iPhone supply chain takes a hit from China’s Covid-19-zero enforcers

iPhone supply chain takes a hit from China’s Covid-19-zero enforcers

BEIJINGWith little warning, China closed the world’s largest iPhone factory on Wednesday, declaring the area around the Zhengzhou Foxconn Technology Group complex off limits to combat a local outbreak of Covid-19. It’s the last thing Apple needed.

The abrupt move is expected to further unsettle a factory already dealing with an on-site coronavirus outbreak protest, worker exodus and forced quarantine. Local authorities said on Wednesday they would sterilize the Foxconn campus and surrounding areas in the next three days and send N95 masks to workers, another sign of the government’s tighter control.

It served as a stark reminder of the Dangers for Apple of depending on a large production machine focused on China at a time of unpredictable lockdowns and uncertain trade relations. Shares of the company fell 3.7 percent on Wednesday, dragged down in part by the latest comments from US Federal Reserve Chairman Jerome Powell.

“The Zhengzhou plant plays a monumental role in ramping up capacity ahead of the Christmas season,” said Ms. Nicole Peng, an analyst at Canalys. “It is possible that some of the orders generated in the Christmas promotional campaigns cannot be delivered immediately. The delivery of products in certain channels could also be delayed.

For now, the Foxconn plant continue to operate within a “closed loop”, or a self-contained bubble that limits contact with the outside world, the company said in a statement Wednesday. This will keep some production going, but Foxconn did not address questions about how it will ship products in and out of the complex during the area lockdown.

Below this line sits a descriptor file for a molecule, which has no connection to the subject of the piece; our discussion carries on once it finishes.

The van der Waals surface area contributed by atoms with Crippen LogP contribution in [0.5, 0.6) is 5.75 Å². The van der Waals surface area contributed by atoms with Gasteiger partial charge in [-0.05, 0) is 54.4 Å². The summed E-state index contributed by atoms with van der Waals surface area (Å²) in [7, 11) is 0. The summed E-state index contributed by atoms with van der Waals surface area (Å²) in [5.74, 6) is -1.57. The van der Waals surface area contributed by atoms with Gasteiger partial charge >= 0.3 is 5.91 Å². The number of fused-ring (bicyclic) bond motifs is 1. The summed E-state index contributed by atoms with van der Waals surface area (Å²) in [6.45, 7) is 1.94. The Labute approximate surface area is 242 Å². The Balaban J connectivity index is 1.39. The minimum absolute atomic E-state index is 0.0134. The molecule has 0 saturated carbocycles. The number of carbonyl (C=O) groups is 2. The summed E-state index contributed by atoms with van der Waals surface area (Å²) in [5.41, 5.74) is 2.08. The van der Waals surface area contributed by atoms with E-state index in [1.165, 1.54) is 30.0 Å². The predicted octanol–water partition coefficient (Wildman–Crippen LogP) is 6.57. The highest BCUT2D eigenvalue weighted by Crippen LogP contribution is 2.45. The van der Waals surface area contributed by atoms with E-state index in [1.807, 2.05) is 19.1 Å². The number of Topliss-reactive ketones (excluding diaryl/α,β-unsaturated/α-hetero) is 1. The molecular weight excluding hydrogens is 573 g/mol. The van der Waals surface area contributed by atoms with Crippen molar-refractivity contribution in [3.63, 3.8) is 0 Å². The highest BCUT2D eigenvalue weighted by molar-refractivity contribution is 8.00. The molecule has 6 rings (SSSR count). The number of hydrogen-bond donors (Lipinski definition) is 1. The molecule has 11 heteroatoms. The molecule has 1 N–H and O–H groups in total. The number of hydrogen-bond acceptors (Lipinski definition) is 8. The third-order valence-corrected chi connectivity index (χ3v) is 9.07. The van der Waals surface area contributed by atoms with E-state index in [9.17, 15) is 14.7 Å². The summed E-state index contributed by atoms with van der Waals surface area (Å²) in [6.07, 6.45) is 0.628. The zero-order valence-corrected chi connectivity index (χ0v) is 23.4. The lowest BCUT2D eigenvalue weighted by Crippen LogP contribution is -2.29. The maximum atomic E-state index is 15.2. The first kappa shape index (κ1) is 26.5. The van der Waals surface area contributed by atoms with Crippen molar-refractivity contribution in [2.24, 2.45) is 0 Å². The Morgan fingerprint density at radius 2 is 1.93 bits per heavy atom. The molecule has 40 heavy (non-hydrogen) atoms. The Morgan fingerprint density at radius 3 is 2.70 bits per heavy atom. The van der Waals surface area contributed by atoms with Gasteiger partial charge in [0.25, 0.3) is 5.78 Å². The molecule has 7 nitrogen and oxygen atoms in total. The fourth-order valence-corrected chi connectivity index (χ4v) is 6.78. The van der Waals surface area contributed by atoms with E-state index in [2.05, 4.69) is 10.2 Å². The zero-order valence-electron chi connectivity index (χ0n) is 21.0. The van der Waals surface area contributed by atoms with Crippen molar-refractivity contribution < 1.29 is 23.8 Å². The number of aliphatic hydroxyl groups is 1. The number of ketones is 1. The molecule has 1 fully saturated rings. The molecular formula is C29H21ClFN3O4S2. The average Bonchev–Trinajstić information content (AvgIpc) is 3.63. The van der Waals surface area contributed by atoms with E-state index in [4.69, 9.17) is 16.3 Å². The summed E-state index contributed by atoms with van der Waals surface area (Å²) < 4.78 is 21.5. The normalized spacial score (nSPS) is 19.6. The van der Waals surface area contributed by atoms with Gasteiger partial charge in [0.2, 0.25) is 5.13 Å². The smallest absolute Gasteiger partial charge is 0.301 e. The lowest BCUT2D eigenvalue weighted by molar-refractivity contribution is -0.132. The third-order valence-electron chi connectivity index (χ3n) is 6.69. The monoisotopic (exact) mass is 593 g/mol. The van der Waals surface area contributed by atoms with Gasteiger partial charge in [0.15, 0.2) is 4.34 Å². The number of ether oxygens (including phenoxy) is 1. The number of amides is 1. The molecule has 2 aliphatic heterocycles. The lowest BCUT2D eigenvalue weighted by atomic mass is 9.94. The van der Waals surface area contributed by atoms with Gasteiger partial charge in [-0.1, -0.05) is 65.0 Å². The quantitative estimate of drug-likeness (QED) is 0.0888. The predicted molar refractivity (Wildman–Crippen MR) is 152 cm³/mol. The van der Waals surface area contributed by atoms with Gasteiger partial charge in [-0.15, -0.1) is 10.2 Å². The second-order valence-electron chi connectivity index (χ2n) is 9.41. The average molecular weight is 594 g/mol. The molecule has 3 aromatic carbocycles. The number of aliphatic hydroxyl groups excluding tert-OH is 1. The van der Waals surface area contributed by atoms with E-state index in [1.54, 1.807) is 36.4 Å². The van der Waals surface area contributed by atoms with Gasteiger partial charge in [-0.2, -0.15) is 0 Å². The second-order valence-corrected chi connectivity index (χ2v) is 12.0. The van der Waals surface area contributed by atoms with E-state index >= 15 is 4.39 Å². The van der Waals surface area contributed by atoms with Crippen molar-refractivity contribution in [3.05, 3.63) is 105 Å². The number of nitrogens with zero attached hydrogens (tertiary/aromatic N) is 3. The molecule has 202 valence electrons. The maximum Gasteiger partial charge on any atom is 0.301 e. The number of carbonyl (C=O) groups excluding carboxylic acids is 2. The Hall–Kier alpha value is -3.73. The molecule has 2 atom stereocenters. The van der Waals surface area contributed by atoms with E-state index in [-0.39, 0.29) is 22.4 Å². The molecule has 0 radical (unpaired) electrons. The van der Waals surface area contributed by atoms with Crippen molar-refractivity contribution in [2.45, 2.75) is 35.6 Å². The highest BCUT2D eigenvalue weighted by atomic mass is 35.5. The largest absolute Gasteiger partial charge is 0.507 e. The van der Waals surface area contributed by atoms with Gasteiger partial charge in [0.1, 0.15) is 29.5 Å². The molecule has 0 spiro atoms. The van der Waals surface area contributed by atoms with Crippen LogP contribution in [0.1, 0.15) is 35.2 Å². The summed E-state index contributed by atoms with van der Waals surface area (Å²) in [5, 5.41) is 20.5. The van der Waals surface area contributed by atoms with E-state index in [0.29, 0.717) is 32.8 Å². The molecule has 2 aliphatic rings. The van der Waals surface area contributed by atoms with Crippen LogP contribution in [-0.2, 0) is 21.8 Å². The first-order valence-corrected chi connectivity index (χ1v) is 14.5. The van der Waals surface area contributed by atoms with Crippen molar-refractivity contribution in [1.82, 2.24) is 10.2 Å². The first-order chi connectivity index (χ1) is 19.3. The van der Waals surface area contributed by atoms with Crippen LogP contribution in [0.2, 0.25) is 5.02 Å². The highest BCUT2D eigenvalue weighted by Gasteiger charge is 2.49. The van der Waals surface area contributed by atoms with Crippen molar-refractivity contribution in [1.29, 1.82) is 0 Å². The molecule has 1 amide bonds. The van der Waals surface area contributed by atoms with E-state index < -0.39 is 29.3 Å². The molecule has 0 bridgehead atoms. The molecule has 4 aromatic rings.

President Xi Jinping’s Covid-19-zero policy, which relies on swift lockdowns to eradicate the disease wherever it appears, has shown little regard for the economy and has thrown swaths of the global supply chain into disarray. It has cut production for big names from Tesla to Toyota Motor, often with little warning. But Apple is by far the largest company to adopt China as a production plant.

Zhengzhou is Apple’s most critical production site, producing four out of five of its latest-generation phones and the vast majority of iPhone 14 Pro units, according to Counterpoint senior analyst Ivan Lam. Apple relies on its smartphone for about half of its revenue, and the lockdown comes in the midst of its peak production season in preparation for holiday shopping.

Apple’s iPhone production ramps up to tens of millions of phones a month at its peak, hundreds of thousands a day, each requiring a myriad of components, from chips and displays to cases.

A major reason Apple suppliers haven’t yet moved more of their iPhone production out of China is the accompanying component supply chain, which largely makes parts in China, according to Lam. Even India, which is the only other country with a plant qualified to produce iPhone 14 Pro units, mostly ships its components from China and only does final assembly and packaging.

Apple did not respond to a request for comment.

Chinese officials have allowed so-called green lanes for major companies during previous shutdowns, but the sheer scale of Apple’s logistics needs could give pause. Foxconn also urgently needs workers to replace those who have left, and it’s difficult to conduct a recruitment drive when crowds are banned.

While Foxconn should have enough materials in stock to keep production running for weeks, questions remain about whether it will be able to ship finished products. The language of Zhengzhou’s lockdown notice is unequivocal in prohibiting all activities and vehicle movements other than for essential purposes, such as the distribution of medical supplies. Foxconn’s inventory will eventually need to be replenished, in any case.

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